Essentially, this is what you must do for the rest of the game, explore the shrine, and remove the threat. As you go, you can find more pages which inform you of what spirits hunt you, and should they get you, it’s an instant kill. But, when you successfully use a symbol, you banish them. You might wonder how exactly you use them, but that’s why it’s vital that you listen to the verbal cues of your character, as that’s the primary way in which you discover what to do, due to the lack of tasks and markers.
So, since it’s evident that there’s an awful lot of walking and backtracking – to the game’s detriment, I might add – it’s imperative that the controls are smooth. However, in Ikai, it pains me to say that they’re cumbersome, which can make navigation a somewhat painful experience at times, to the point you may think ‘bugger it, demon, take me!’
What makes this aspect even more disappointing is that the world of Ikai is chilling and atmospheric, yet in the blink of an eye, poor movement or a janky camera angle can rip you out of immersion. This is truly a crying shame, as keeping the player is on the edge of their seat, never feeling safe, with dread running through their veins, is vital to the success of a horror game – and all of this goes kaput at times due to controls that need some work.
I’m sorry to say that the negatives keep coming, as my experience in a world and story that feels designed to appeal to me becomes flawed by a cluster of puzzles that lack excitement, which ushers in a sense of boredom. Puzzles in horror games are commonplace, with the Resident Evil franchise serving as the perfect example of fantastic implementation, a lesson that Ikai needs to learn.
Puzzles do make sense in this game, it’s just that some feel misplaced, and perhaps there are some missed opportunities. But for the most part, what you find is boring and doesn’t feel like it belongs, which is baffling to me when the Japanese folklore and narrative aspects of Ikai are done so well.
Speaking of the narrative, while it’s fantastic, and I love the little tidbits you can discover that strengthen the lore and offer further insight into the spirits around you, there’s a profound factor that needs some serious work. You see, despite the haunting setting, perilous atmosphere, and sense of dread, Ikai is missing one vital thing that you expect to find in a horror game – scares.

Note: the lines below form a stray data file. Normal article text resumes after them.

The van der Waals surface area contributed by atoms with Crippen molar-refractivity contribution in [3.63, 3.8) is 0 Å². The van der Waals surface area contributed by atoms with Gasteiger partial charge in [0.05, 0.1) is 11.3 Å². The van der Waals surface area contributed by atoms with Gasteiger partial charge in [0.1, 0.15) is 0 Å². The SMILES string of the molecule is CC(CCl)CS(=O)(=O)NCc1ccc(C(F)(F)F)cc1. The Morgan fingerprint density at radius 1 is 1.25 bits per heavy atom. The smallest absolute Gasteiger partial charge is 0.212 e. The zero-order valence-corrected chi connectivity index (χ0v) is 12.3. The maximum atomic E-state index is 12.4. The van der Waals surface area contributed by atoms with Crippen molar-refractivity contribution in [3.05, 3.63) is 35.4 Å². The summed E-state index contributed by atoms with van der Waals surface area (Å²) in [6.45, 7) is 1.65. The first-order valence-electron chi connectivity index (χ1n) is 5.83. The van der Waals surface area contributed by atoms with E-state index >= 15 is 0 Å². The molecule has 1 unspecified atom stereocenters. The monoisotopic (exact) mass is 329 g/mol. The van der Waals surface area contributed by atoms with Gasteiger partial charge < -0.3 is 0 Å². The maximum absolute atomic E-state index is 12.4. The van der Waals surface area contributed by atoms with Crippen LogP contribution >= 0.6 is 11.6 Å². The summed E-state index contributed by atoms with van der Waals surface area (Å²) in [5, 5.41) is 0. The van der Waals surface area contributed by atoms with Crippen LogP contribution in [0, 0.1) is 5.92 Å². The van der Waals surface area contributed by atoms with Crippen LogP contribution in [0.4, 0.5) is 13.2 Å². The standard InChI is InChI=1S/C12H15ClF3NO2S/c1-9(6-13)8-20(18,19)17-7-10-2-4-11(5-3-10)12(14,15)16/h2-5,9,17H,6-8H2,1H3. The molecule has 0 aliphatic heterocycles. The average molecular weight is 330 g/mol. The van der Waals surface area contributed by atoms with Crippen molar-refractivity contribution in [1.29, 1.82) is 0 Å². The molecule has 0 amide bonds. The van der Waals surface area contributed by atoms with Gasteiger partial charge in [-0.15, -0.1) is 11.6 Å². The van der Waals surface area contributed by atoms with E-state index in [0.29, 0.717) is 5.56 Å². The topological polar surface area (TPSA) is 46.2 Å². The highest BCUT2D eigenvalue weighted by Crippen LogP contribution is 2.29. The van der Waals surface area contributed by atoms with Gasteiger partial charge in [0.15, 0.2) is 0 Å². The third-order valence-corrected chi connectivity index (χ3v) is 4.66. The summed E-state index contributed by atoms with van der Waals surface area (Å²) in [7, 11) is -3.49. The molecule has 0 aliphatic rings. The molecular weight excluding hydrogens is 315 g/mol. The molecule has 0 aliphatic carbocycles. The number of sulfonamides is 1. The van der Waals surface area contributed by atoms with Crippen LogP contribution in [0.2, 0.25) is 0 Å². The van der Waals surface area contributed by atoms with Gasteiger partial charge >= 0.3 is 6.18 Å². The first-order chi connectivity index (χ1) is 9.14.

Unfortunately, Ikai just isn’t scary, and this is a shock, especially since many consider Japanese horror to be the pinnacle of blood-curdling experiences, but Ikai doesn’t reach the high of its brethren, such as Fatal Frame. Too often, it feels as though Ikai relies on jump scares, but once a spirit kills you once, that specific type of terror is redundant. It doesn’t have the same effect after it occurs multiple times.
That’s not to say that there aren’t dark moments. There are. The story depicts plenty of strange occurrences that take you to a place in the deep recesses of your mind, but I wouldn’t call these moments scary.
You know what though, I find myself unable to allow negatives to be one of the final things I have to say about a game that nails some areas, and does show great potential in its weaker areas. As such, I feel the need to mention the sound design, which is part of why the atmosphere succeeds, because each individual noise contributes to the bigger picture.
Seriously, even as you walk through the shrine, you can hear the odd creak of the floorboards, and were I a little bit more on edge, I can see that this would have the potential to increase my inner fear metre.
Right, onto how Ikai performs on Switch – the answer is surprisingly well. From a performance perspective, it runs well, and there are minimal issues to speak of, save for the odd framerate drop here and there. Visually, Ikai looks great, and it doesn’t matter how you choose to play, either docked or hand-held. You can be sure it won’t fail on the performance side of things.
In the end, Ikai has a fantastic story, an intricate world, and depicts Japanese folklore in an enticing way, but it’s weighed down by an influx of mundane puzzles and janky controls. Still, if you’re a Japanese horror fan, I recommend you check Ikai out, as its narrative outweighs its lower points, at least enough to give it a try.